The original post, shared by FOX 6 Milwaukee political reporter Jason Calvi, included the caption: "Congratulations Amy Coney Barrett on becoming the 5th woman appointed to the Supreme Court since its inception in 1789" ending with an emoji of hands raised up.
The post featured an image of Barrett; her two Supreme Court colleagues, associate justices Elena Kagen and Sonia Sotomayor; former associate justice Sandra Day O'Connor; and the late associate justice and Barrett's predecessor, Ruth Bader Ginsburg.
The move quickly faced swift backlash from critics and lawmakers, with Rep. Ayanna Pressley, D-Mass., tweeting, "What kind of patch does one earn for uplifting a woman who is the antithesis of justice?"
Another Twitter user, a "life-time Girl Scout," criticized the post.
"I already felt uneasy as a trans person in this organization, but now I really understand that with this message that Girl Scouts really does not support me or my trans/LGBTQ siblings," the person added.
In a statement released by the Girl Scouts, the organization said the post was "quickly viewed as a political and partisan statement," which was not its original intent.
"Girl Scouts of the USA is a nonpolitical, nonpartisan organization," the statement added. "We are neither red nor blue, but Girl Scout GREEN. We are here to lift up girls and women."
One of the more than 4,000 replies to the post said she would take her business elsewhere, saying, “I’m going to spend my $100 Girl Scout Cookie budget on ingredients to make my own next year.”
Noah Michelson, editorial director of HuffPost Personal, argued in a Facebook post that there was "no requirement that we celebrate someone as a hero to women simply because she identifies as a woman, especially when the thing she did was actually done for her by a gang of disgraceful goons and when she is poised to destroy the lives of so many people."
Some commenters also offered praise for the post, with one woman on Facebook writing, “Girl Scouts, thank you for celebrating ALL women and showing us there is a place at the table for those with ALL different sorts of values. Practicing what you’re preaching, right here. It’s very nice to see.”
Another woman wrote, “I’m glad to see the organization support all women both liberal and conservative!”
One conservative woman pointed out that she didn’t "trash the Girl Scouts when I didn’t agree with things that were against my beliefs."
"When other conservatives trashed Girl Scouts for leftist ideas, I defended it,” she added. “Now I see it being trashed by the so called tolerant left for uplifting a female to the Supreme Court. That is disappointing. Those of you bashing the organization, please remember there are conservatives that support Girl Scouts too. I was grateful to see the post in support of WOMEN, regardless of who they are.”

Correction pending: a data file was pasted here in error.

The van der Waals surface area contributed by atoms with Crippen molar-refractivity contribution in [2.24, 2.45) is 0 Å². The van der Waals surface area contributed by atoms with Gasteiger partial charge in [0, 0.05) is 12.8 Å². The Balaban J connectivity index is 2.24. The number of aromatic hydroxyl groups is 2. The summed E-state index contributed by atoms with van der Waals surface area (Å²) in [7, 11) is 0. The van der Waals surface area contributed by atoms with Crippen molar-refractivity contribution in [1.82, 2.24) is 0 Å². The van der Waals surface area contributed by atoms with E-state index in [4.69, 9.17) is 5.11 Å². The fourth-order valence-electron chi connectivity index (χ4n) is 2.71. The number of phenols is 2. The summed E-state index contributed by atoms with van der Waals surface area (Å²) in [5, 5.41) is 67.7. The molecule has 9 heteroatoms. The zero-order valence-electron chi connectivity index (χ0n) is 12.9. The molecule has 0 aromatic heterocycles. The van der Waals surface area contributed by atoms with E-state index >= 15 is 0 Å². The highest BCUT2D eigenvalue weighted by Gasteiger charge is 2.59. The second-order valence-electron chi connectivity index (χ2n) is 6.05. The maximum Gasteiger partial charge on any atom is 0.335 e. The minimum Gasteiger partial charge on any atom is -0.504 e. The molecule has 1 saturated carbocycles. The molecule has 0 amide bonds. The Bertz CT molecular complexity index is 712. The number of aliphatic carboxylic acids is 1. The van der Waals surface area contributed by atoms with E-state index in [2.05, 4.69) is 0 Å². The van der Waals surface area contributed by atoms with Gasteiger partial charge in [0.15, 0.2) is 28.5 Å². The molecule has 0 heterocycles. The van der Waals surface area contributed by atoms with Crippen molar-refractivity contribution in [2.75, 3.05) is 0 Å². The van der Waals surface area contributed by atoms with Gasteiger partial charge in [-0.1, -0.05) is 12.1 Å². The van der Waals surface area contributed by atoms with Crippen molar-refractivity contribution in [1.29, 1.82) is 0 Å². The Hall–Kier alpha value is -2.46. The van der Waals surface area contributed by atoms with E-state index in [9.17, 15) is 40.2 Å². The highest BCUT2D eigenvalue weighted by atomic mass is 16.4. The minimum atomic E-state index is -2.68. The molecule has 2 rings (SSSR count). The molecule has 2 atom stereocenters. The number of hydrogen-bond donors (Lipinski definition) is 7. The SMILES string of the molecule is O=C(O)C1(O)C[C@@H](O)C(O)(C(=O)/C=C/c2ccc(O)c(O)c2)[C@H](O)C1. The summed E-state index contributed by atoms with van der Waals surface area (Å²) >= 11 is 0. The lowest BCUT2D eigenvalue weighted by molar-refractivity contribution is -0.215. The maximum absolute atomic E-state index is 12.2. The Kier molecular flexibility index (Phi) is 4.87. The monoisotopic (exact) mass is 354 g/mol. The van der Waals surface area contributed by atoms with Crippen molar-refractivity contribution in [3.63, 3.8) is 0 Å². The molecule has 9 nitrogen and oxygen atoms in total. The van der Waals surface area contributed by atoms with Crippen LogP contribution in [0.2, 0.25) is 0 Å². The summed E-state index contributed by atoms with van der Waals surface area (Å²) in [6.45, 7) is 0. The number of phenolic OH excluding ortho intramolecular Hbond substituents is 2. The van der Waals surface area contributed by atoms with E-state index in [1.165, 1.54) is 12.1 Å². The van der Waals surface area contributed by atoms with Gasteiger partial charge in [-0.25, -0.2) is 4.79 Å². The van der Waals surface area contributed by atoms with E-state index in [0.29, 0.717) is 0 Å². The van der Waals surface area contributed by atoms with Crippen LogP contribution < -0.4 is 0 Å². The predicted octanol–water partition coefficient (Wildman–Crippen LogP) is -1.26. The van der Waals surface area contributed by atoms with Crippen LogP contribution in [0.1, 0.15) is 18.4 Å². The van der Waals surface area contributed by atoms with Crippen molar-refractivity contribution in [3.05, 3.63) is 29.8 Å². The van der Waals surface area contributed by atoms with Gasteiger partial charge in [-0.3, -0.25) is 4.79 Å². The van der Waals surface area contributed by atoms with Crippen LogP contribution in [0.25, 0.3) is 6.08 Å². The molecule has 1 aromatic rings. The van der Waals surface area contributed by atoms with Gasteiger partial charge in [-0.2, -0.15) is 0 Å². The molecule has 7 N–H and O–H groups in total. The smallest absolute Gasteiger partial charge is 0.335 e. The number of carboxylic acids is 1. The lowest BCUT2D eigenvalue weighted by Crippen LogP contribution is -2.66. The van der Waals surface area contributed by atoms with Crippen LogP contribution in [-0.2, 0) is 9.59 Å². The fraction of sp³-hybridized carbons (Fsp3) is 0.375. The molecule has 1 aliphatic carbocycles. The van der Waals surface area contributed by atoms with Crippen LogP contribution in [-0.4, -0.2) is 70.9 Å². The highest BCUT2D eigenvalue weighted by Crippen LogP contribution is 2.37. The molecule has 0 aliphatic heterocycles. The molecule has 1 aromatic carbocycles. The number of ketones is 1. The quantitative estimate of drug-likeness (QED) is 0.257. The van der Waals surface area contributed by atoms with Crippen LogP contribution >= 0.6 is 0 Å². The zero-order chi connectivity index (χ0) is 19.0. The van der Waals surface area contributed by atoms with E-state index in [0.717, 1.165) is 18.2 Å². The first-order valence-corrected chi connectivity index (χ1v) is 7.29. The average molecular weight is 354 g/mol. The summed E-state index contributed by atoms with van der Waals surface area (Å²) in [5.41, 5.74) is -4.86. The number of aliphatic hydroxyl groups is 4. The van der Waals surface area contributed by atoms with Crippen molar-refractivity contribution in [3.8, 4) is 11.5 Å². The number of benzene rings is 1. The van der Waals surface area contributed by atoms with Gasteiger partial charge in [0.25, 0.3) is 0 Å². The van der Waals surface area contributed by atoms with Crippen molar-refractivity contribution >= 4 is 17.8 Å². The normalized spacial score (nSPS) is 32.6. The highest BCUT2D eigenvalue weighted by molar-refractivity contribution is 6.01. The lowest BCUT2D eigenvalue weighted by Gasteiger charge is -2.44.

Even one of Barrett's critics saw no issue.
“As much as I dislike this particular woman and deplore the political hypocrisy that allowed her to be in such respected company, GSUSA is completely right to recognize her,” the commenter wrote. “Well done. It could not have been easy.”
On Tuesday, Barrett was officially sworn in as the 115th Supreme Court justice after being confirmed by the Senate in a 52-48 vote on Monday, just days before the upcoming presidential election.
Barrett is expected to quickly begin, weighing in on significant cases involving voting rights, health care, immigration, religious freedom and LGBTQ rights, among other issues.
The post congratulating Barrett is not the first time the Girl Scouts has shown support for female figures in the political arena.
The Girl Scouts previously shared a Huffington Post article dating back to December 2013 in which former Secretary of State Hillary Clinton discussed the importance of female political leadership as she was mulling a run in the 2016 election.
A spokesperson for the Girl Scouts told FOX News that the organization has "a legacy of highlighting women who have risen to the top of their fields including leaders of both political parties and our judicial branch."
The spokesperson reiterated that while Barrett was congratulated as part of this decision, the post was removed to "minimize negative conversation" after being construed as a political statement.
"For over 100 years we have worked and we will continue to work for equality and to break down barriers for girls everywhere and support increasing the presence of women across all levels of government," the Girl Scouts added.